Thanks to the letters of Mary Julia Tysen Allen we are offered a glimpse of what it was like to be an officer's wife on the far frontier of the Pacific Northwest from Benicia, California to the wilderness of the new territory of Alaska….and for a brief while San Juan Island. Mary Julia married her deceased sister's husband, Major Harvey Abner Allen, who was commanding officer of Camp Steele (American Camp) from June 1867 through July 1868. Mary Julia also became step-mother, as well as an aunt, to Allen's three boys. Learn more.
Many of the key American players in the Pig War incident, on and off island, went on to serve in the American Civil War in both Confederate and Union ranks. For some, the war brought fame, promotion and long careers. For others, it brought death, destruction, lasting heartache...and legend. Throughout the war, American Camp remained an active U.S. Army installation, garrisoned by regular Army soldiers who rotated between here and the battlefields of the East. The enlisted soldiers probably counted their blessings, while the officers chafed for promotions that were certain to follow. Learn more.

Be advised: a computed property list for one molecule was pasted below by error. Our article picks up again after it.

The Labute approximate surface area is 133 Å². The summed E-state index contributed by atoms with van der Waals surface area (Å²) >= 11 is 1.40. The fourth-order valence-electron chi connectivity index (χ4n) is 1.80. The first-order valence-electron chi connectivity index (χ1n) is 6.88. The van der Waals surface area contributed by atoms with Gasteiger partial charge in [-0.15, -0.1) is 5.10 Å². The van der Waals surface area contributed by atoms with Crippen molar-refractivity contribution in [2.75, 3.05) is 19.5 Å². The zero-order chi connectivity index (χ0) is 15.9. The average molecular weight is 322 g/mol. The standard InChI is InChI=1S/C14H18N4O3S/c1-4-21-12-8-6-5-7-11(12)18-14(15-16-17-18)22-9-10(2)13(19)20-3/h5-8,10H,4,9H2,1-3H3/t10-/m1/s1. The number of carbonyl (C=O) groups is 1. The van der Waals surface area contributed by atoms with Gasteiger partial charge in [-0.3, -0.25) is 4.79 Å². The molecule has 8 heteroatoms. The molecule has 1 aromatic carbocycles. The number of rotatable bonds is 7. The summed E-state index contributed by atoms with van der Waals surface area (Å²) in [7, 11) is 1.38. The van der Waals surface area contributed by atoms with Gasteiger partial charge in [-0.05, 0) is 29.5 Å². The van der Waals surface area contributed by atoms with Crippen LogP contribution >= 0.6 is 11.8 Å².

San Juan Island has been a magnet for human habitation. Its location at the crossroads of three great waterways, plus sheltered harbors, open prairie and secluded woodlands, drew people wanting to stake a life, or find rest and relaxation amid an abundant food source.The ancestors of today's Northern Straits Coast Salish people began to appear in the wake of the continental ice sheet that started to recede 11,000 years ago. Archaeological evidence suggests that the island supported hunting and gathering between 6,000 and 8,000 years ago. Learn more.